Cadwalader Heights House Tour Celebrates “112 Years Young”
CADWALADER CHARACTER: The home of Mercer County Freeholder Sam Frisby and his wife Teska, and family is one of 10 on the upcoming Cadwalader Heights House Tour.
By Anne Levin
For Sam and Teska Frisby, a drive down the leafy streets of Trenton’s Cadwalader Heights neighborhood was all it took.
It was 2003, and the couple had just built a home in suburban Westampton. But when Sam Frisby became Trenton’s director of recreation, they needed to make the move to the city. “When we saw the landscaping by Frederick Law Olmsted, with tree canopies that looked almost like they were hugging the street, we said, ‘This is it,’” said Sam Frisby, who has been a Mercer County freeholder since 2011. “It was just an incredible visual delight.”
The couple — Teska Frisby works with National Junior Tennis & Learning of Trenton — moved with their children into a six-bedroom, 1912 Arts and Crafts style Tudor on Belmont Circle, and have never looked back. The home is one of 10 in this architecturally diverse neighborhood that will be open to the public for the annual Cadwalader Heights House Tour on Saturday, September 14 from 12-5 p.m., rain or shine.
It was the people, as well as the visual beauty, that convinced the couple to move to Cadwalader Heights. “Right from the beginning, they were amazing,” said Teska Frisby. “So inviting, so friendly — the first night we were here, which was right before Christmas, we got two raps on the door, and it was neighbors bringing over cakes. Everybody welcomes you, and everybody looks out for each other. It’s been that way since we came here.”
Most of the homes in Cadwalader Heights were built in the early 20th century. Famed landscape architect Olmsted — best known for New York’s Central Park — laid out the neighborhood, the only residential community credited to him in New Jersey. Houses cover a wide range of styles and sizes, from cottages on the small side to an immense, 22-room mansion overlooking the park. In its manufacturing heyday, the area was home to local bigwigs. Early residents included the heads of several of the city’s potteries, as well as local builders, the principal of Trenton High School, and the candy maker William Allfather. Banker Mary Roebling lived in Cadwalader Heights for a few years. The neighborhood has also been home to former New Jersey Governor Richard J. Hughes and Judge Philip Forman.
The Frisbys’ home has 53 windows, which means lots of light. “On the first floor, we have a tray ceiling, which we’ve painted two different colors,” said Teska Frisby. “It has so much character. We have double doors, too. It’s a very inviting space. I love the colors, which are warm and jubilant. The objective for me is for each room to have a certain energy.”
According to the couple, the house had two previous owners before they moved in. “It feels like a home that has many stories to tell,” said Sam Frisby. “It started out with three fireplaces and now there are only two. People have told us one used to be in the kitchen. And if you look from the outside, you see it has a really huge chimney stack, with four different flues. One was for that old fireplace.”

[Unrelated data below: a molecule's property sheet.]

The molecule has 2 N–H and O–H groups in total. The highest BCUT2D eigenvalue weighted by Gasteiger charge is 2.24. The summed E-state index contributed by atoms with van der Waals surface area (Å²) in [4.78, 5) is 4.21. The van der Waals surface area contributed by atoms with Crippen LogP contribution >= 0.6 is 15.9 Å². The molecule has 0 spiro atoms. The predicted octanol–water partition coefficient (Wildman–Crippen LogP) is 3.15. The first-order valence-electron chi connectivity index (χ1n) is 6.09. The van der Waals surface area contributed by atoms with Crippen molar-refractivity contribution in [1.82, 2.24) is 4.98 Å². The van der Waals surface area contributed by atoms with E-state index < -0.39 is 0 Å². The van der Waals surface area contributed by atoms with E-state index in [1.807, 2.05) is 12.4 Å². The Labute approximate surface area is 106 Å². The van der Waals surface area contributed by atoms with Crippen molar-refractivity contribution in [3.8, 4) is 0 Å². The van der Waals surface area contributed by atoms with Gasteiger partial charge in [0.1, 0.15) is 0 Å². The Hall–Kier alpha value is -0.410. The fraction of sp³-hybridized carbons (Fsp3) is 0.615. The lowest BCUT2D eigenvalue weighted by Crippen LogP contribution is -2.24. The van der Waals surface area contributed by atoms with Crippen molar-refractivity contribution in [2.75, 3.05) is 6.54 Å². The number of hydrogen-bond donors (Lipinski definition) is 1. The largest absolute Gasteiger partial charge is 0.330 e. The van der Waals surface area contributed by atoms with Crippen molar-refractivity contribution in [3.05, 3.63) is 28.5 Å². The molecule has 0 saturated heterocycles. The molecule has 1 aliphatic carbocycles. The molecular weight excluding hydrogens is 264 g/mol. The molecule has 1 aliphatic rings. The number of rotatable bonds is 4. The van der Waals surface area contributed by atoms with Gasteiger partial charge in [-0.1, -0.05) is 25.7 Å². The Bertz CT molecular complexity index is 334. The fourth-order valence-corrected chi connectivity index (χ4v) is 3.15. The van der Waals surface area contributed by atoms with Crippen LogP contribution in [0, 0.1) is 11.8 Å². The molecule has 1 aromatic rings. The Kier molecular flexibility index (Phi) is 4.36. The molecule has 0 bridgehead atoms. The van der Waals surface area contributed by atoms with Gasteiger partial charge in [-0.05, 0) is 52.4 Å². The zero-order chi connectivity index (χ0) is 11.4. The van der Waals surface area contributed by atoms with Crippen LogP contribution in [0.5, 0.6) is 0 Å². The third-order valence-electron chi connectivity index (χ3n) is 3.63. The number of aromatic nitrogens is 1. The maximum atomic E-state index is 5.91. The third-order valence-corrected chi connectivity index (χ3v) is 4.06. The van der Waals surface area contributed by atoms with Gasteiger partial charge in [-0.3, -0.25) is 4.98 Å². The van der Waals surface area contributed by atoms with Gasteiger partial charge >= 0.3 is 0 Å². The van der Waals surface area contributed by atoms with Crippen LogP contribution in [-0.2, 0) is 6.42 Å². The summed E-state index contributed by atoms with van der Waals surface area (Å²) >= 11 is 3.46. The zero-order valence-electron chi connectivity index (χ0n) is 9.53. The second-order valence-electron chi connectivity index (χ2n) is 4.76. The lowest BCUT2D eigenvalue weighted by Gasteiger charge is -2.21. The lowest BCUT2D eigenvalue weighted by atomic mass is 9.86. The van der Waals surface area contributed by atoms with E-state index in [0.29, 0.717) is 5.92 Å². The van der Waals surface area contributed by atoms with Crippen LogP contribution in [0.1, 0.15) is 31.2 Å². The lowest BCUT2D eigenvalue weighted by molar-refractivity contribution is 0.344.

The family have made some changes to the house, including the removal of a wall to make the first floor rooms flow more effectively into each other. One year when the house was on the tour, Sam Frisby heard an older woman wandering through ask, “Who took this wall down?”
“I said, ‘It was me.’ And she said, ‘I’m Mrs. Murphy. I’m the one who put it up. And it does flow so much better.’ She also wanted to know what happened to the bookshelf, which I had taken down with the wall. That turns out to have been a Nakashima original that was probably worth about $75,000, she said. Well, there went college tuition. We laugh about it all the time. What can you do?’”
The neighborhood is known for the diversity of its population. It is home to performing and visual artists, educators, architects, entrepreneurs, and business and science professionals. “This is a very diverse and inclusive community,” said Sam Frisby. “We have African American, Eastern European, gay, straight, people from wealthy and much less so backgrounds, married, unmarried — you name it.”
“There is a family feel here,” adds Teska Frisby. “We check on each other. It’s an old-school feeling. Everybody watches, everybody waves to each other. The crime rate in this neighborhood is low because of that. If you’re dealing with one of us, you’re dealing with all of us.”
A portion of the tour’s proceeds will benefit Kappa Botics, the Capital Area YMCA Youth Programming, and Trenton Circus Squad. Young representatives of each will be on hand to demonstrate their skills during the tour.
Tickets are $20 in advance, and $25 the day of the event at Ellarslie, the Trenton City Museum in neighboring Cadwalader Park. Visit www.cadwaladerheights.com for more information.